Undergraduate Courses

To see a complete list of courses offered and their descriptions, visit the online course catalog.

The courses listed below are provided by Student Information Services (SIS). This listing provides a snapshot of immediately available courses within this department and may not be complete. Course registration information can be found at https://sis.jhu.edu/classes.

Column one has the course number and section. Other columns show the course title, days offered, instructor's name, room number, if the course is cross-referenced with another pogram, and a option to view additional course information in a pop-up window.

Intermediate Italian I

Taught in Italian. Course continues building on the four essential skills for communication presented in Italian Elements courses (listening, speaking, reading, writing) on topics of increasing complexity. Course adopts a continuous assessment system. May not be taken Satisfactory/Unsatisfactory.

  • Credits: 3.00
  • Level: Lower Level Undergraduate
  • Status: Open
  • Seats Available: 4/17
  • PosTag(s): n/a

Advanced Italian I

Course presents a systematic introduction to a variety of complex cultural and historical topics related to present-day Italy, emphasizing intercultural comparisons and interdisciplinarity, and encouraging a personal exploration of such topics. Course adopts a continuous assessment system (no mid-term and no final), and is conducted entirely in Italian. Year course; must complete both semesters for credit. No Satisfactory/Unsatisfactory option. Language Program Director: Alessandro Zannirato

  • Credits: 3.00
  • Level: Upper Level Undergraduate
  • Status: Open
  • Seats Available: 5/12
  • PosTag(s): n/a

Made in Italy: Italian style in context

Italy and the “Italian style” have become synonym of exquisite taste, class, and elegance thanks to the quality of Italian craftsmanship. This course will explore some of the major factors that contributed to the rise of Italian fashion and Italian industrial design as iconic all around the world. The classes will focus on the main protagonists and art movements that influenced the development of Italian style. We will analyze trends, clothing, and style not only in a historical context, but also through a critical apparatus that will include themes related to gender, culture, power, and politics. The course is taught in English. No knowledge of Italian is required, but those who can read in Italian will have an opportunity to do so. Everyone will learn some Italian words and expressions.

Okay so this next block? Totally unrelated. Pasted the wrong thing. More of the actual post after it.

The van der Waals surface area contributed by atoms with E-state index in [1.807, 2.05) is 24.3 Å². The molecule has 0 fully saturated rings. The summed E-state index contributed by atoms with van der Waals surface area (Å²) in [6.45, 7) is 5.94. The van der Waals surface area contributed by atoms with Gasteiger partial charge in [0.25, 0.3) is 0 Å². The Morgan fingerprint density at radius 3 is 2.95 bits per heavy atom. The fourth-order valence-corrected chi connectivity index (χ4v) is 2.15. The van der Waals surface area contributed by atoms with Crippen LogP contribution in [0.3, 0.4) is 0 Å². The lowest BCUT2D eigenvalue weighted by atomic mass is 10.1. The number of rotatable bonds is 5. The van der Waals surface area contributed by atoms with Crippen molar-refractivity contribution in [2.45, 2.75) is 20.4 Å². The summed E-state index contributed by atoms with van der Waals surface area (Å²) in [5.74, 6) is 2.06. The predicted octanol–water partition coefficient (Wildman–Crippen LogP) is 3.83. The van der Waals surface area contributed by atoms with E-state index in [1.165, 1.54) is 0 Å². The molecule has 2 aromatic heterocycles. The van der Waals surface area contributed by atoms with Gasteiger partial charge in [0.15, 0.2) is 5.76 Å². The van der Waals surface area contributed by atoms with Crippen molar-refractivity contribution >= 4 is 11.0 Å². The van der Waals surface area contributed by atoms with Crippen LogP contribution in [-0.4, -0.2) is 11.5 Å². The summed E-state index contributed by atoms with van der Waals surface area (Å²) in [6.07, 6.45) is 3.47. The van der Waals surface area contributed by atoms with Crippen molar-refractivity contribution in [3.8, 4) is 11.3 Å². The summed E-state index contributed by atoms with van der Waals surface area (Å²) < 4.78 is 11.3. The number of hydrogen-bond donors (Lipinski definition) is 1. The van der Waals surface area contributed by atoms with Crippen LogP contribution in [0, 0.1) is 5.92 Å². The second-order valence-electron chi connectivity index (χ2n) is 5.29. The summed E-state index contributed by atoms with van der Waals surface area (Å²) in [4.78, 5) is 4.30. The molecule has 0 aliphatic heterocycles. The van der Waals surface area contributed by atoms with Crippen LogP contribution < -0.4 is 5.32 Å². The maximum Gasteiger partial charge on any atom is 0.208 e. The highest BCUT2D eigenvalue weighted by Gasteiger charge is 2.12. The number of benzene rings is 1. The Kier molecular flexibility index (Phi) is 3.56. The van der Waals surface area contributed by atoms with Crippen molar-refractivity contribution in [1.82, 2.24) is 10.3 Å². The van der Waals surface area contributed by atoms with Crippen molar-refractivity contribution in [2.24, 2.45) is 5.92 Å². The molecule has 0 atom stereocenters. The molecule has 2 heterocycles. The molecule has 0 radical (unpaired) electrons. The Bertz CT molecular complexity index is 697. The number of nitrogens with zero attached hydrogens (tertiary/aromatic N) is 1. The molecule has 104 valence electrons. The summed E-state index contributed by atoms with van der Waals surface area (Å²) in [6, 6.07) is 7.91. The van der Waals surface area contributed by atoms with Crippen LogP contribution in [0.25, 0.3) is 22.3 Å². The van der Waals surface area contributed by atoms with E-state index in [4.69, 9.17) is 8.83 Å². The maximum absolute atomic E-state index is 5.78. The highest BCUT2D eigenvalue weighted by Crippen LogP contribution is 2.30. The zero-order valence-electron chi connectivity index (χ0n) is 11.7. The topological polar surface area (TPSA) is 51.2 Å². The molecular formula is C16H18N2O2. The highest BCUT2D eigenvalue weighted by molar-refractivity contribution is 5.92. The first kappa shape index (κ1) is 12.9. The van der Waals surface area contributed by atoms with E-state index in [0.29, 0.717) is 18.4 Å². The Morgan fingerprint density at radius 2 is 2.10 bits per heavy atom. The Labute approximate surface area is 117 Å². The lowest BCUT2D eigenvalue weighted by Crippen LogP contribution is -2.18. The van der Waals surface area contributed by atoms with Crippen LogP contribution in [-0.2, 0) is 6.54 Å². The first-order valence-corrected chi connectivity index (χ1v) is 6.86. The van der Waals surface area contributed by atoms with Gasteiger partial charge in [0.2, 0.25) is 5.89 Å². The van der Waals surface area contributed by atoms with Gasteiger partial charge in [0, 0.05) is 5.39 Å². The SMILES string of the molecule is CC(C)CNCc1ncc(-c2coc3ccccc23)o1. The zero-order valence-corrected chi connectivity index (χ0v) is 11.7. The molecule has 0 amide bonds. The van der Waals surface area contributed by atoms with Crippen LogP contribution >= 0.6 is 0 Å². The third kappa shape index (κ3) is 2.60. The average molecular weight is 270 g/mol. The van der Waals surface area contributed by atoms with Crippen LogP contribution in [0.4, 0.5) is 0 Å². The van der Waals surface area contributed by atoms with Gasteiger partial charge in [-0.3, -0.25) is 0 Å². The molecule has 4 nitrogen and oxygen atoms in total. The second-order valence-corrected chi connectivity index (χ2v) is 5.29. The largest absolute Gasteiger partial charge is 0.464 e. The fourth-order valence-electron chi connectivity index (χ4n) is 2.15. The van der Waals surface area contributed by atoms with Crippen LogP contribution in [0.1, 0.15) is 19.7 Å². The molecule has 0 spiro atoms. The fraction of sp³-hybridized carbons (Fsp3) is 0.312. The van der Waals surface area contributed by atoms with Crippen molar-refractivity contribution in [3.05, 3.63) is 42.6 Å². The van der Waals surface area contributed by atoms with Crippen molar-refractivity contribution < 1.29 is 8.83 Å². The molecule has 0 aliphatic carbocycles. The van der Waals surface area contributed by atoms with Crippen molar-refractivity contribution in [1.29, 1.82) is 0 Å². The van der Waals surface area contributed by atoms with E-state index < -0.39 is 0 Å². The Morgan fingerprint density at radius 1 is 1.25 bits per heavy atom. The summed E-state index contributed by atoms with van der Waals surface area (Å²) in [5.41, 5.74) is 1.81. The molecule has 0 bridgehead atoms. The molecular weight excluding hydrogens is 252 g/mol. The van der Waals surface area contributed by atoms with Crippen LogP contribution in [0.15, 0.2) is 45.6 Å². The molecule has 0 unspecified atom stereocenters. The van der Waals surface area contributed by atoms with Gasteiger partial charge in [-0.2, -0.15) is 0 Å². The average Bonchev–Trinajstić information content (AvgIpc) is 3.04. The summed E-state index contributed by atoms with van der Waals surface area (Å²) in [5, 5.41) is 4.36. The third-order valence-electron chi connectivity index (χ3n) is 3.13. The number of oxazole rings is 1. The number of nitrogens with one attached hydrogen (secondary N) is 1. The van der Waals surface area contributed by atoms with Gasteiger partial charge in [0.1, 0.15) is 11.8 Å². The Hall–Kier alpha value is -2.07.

• Credits: 3.00
  • Level: Lower Level Undergraduate
  • Status: Open
  • Seats Available: 1/18
  • PosTag(s): GRLL-ENGL, GRLL-ITAL, INST-GLOBAL

Italian Elements I

This is a four-credit course, and Italian Elements II (AS.210.152) must be completed in the Spring to receive credit. The aim of the course is to provide students with basic listening, reading, writing, speaking and interactional skills in the language. All classes are conducted in Italian; oral participation is strongly encouraged from the beginning. Students wishing to retain credits for Italian Elements I must complete Italian Elements II with a passing grade. No Satisfactory/Unsatisfactory option.

  • Credits: 4.00
  • Level: Lower Level Undergraduate
  • Status: Open
  • Seats Available: 14/17
  • PosTag(s): n/a

Italian Elements I

This is a four-credit course, and Italian Elements II (AS.210.152) must be completed in the Spring to receive credit. The aim of the course is to provide students with basic listening, reading, writing, speaking and interactional skills in the language. All classes are conducted in Italian; oral participation is strongly encouraged from the beginning. Students wishing to retain credits for Italian Elements I must complete Italian Elements II with a passing grade. No Satisfactory/Unsatisfactory option.

  • Credits: 4.00
  • Level: Lower Level Undergraduate
  • Status: Open
  • Seats Available: 3/12
  • PosTag(s): n/a

Italian Elements I

This is a four-credit course, and Italian Elements II (AS.210.152) must be completed in the Spring to receive credit. The aim of the course is to provide students with basic listening, reading, writing, speaking and interactional skills in the language. All classes are conducted in Italian; oral participation is strongly encouraged from the beginning. Students wishing to retain credits for Italian Elements I must complete Italian Elements II with a passing grade. No Satisfactory/Unsatisfactory option.

  • Credits: 4.00
  • Level: Lower Level Undergraduate
  • Status: Open
  • Seats Available: 4/17
  • PosTag(s): n/a

Accelerated Italian Elements I for Advanced Spanish Speakers

Course draws on the many similarities between Spanish and Italian to help students develop basic listening, reading, writing, speaking, and interactional skills in Italian in an accelerated fashion. The content of the course is highly communicative, and students are constantly presented with real-life, task-based activities. Course is taught in Spanish and Italian. Students completing both semesters with a grade of A- or higher will be able to place into Advanced Italian I (AS.210.351)

  • Credits: 4.00
  • Level: Lower Level Undergraduate
  • Status: Approval Required
  • Seats Available: 12/17
  • PosTag(s): n/a

Italian Journeys: Modern and Contemporary Literature

As surprising as it might be, Northern and Southern Italy did not unify until 1861. Following the unification, the veil of mystery that cloaked southern Italy was lifted, and many Northern Italians were shocked to see the cultural, social, and economic differences between north and south. This course will cover the modern classics of the early 20th century (Pirandello, Moravia, Primo Levi) and their response to the spread of fascism during WWI and WWII. The course will explore topics such as feminist literature, Southern migration to the US, national identity, and gender. We will journey from the centers of modern Italy (Milan, Rome) to the “ancient” capitals of Southern Italy (Palermo, Naples), from Italy’s “golden years” of the 1950s to contemporary authors who focus on present-day Southern Italy (Erri De Luca and Elena Ferrante). The course is taught in English.

  • Credits: 3.00
  • Level: Upper Level Undergraduate
  • Status: Open
  • Seats Available: 9/10